There is no mention of user feedback

There is no mention of (post) query analysis

A scoring/ranking process to pull this all together

That being said, given what short time I’ve had to mull it over, I do like the proposed system of ‘containers’ if only it wasn’t bloated and process hostile in the end product. The analysis approach is most certainly an interesting one.

We can also see that they do, at times, start to mix words not only phrases into the approach. Some examples given seemed to be cobbling ‘phrases’ together from separate words in the stream. Ultimately the scoring comes from the system properly analyzing the query and then seeking out the defined terms using the container models.

When I say there is no scoring system, what I mean is beyond the obvious. Yes, this would find ‘best matches‘, but there is no real tie breaker if you will. This score could obviously just be added to other scoring mechanisms (links, meta data, geo data, contextual etc..), just seems light. But hey, maybe that’s what keeps it from getting bloated.

Google does it better

And what of ‘related phrases’? Not to harp on the Google approach, but using the system to learn more related phrases to a given concept, seems a logical approach to this under-educated beer jockey. In the past Microsoft, oddly enough, had more latent semantic papers/patents than Google ever did. Makes we wonder about the final destination for this offering.

It doesn’t seem tailored to set out to find concepts and meanings as much as it is about pure phrase matching. Is that a bad thing? No, not at all. We must never look at these in a vacuum, Microsoft has more than a few patents on semantic analysis the last while;

We can only take this for what it is. How the parts are integrated makes the end result. Maybe next time, we shall take a look how well each of them handle relevance through semantic analysis via SERP analysis. It would make for an interesting ride.

Final Analysis

At the end of the day I was left wondering if some of the major differences in approaches (from Google to Microsoft/Bing) had something to do with the seemingly varied results the two engines produce. As noted, I’ve not really done a lot of research into how they’re prducing relevance signals, but from what I have read over the years, they do seem to be taking different routes in semantic analysis, that’s for sure.

If you are seriously targeting Bing and by extension Yahoo, (worth considering), I’d try and work out a program that satisfies both approaches. In reality, Google’s seems the more complicated. A Bing happy approach seems to be one of ensuring the core concepts are clear, early in the content/page and strongly targeted at the ‘right’ user approach, in-line with KW research.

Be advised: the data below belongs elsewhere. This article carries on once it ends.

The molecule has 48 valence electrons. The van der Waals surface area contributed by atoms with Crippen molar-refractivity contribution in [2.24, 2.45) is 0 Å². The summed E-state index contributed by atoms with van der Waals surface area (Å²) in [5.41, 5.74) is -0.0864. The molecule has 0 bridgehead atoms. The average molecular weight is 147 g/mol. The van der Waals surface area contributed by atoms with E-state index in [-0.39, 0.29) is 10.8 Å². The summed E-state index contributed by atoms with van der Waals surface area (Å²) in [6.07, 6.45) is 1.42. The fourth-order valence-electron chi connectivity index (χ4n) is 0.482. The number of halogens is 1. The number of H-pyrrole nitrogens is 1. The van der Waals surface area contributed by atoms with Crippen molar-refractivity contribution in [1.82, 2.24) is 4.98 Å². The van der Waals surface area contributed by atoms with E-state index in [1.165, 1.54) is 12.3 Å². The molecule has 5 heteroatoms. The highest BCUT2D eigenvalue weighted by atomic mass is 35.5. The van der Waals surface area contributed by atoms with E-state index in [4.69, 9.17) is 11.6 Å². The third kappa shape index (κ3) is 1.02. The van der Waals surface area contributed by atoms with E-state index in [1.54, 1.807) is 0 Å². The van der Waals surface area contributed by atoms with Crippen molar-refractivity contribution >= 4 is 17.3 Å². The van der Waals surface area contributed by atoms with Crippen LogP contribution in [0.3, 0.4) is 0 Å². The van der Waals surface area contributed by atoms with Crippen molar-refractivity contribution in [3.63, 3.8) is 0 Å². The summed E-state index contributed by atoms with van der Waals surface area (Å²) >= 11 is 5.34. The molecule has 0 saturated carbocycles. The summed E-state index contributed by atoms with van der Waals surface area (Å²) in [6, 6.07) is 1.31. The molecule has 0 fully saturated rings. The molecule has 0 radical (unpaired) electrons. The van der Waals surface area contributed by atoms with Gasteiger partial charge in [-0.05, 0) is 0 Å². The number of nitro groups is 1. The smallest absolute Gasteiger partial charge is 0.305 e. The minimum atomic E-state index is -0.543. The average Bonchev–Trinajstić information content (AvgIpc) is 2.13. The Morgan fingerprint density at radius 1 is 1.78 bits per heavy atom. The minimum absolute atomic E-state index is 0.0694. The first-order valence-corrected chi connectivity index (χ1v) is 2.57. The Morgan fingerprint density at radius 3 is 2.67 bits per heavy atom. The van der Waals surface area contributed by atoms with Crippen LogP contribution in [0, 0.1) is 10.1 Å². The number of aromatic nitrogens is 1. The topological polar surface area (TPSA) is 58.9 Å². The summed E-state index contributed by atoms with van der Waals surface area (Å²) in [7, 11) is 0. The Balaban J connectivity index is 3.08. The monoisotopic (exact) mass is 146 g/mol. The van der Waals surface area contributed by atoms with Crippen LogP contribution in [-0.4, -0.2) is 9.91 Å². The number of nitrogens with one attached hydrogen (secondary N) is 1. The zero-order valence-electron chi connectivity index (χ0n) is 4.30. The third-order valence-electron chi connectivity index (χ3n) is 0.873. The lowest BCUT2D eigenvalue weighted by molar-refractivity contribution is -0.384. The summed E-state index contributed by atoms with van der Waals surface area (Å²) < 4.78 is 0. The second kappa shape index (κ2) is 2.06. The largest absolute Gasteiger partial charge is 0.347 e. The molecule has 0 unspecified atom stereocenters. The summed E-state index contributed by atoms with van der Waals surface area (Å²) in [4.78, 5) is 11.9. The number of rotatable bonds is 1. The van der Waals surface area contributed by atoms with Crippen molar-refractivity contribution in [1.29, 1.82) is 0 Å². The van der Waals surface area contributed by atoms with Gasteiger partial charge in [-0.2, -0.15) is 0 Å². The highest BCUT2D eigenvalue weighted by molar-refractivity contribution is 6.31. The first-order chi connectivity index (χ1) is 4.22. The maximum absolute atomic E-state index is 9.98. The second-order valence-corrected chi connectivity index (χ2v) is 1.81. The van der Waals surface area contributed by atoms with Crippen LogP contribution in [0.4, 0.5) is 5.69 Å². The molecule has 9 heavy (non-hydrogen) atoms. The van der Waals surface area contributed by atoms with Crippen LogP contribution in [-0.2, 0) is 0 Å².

Apple Arcade Gaming Service Now Available For Some Ahead Of Thursday Launch

Early reviews of Apple Arcade started surfacing this morning, and now some iOS 13 users have been granted early access to the service. Apple Arcade is officially set to launch on Thursday, September 19th.

If you’re running the iOS 13 or iOS 13.1 beta, you can head to the App Store and tap the “Arcade” tab along the bottom. If you’ve been chosen to access Apple Arcade early, you should see a “Try it free” button. It’s unclear if today’s availability is limited to only beta testers.

Once you tap “Try it free,” you’ll go through the sign-up process for Apple Arcade, which includes a 1-month free trial. Apple also emphasizes that the subscription is accessible to others via Family Sharing.

After you’ve completed the signup process, you can start browsing through Apple Arcade games. Games are divided into various categories, while Apple has also prepared editorial content for certain titles – much like it does in the App Store.

Here’s a cool look at all of the games from 9to5Mac reader Andy:

— Andy (@AndyNicolaides) September 16, 2023

Apple Arcade isn’t yet accessible to everyone, whether you’re running an iOS beta or not. Apple seems to have chosen a select portion of beta users to try the service out ahead of Thursday’s release.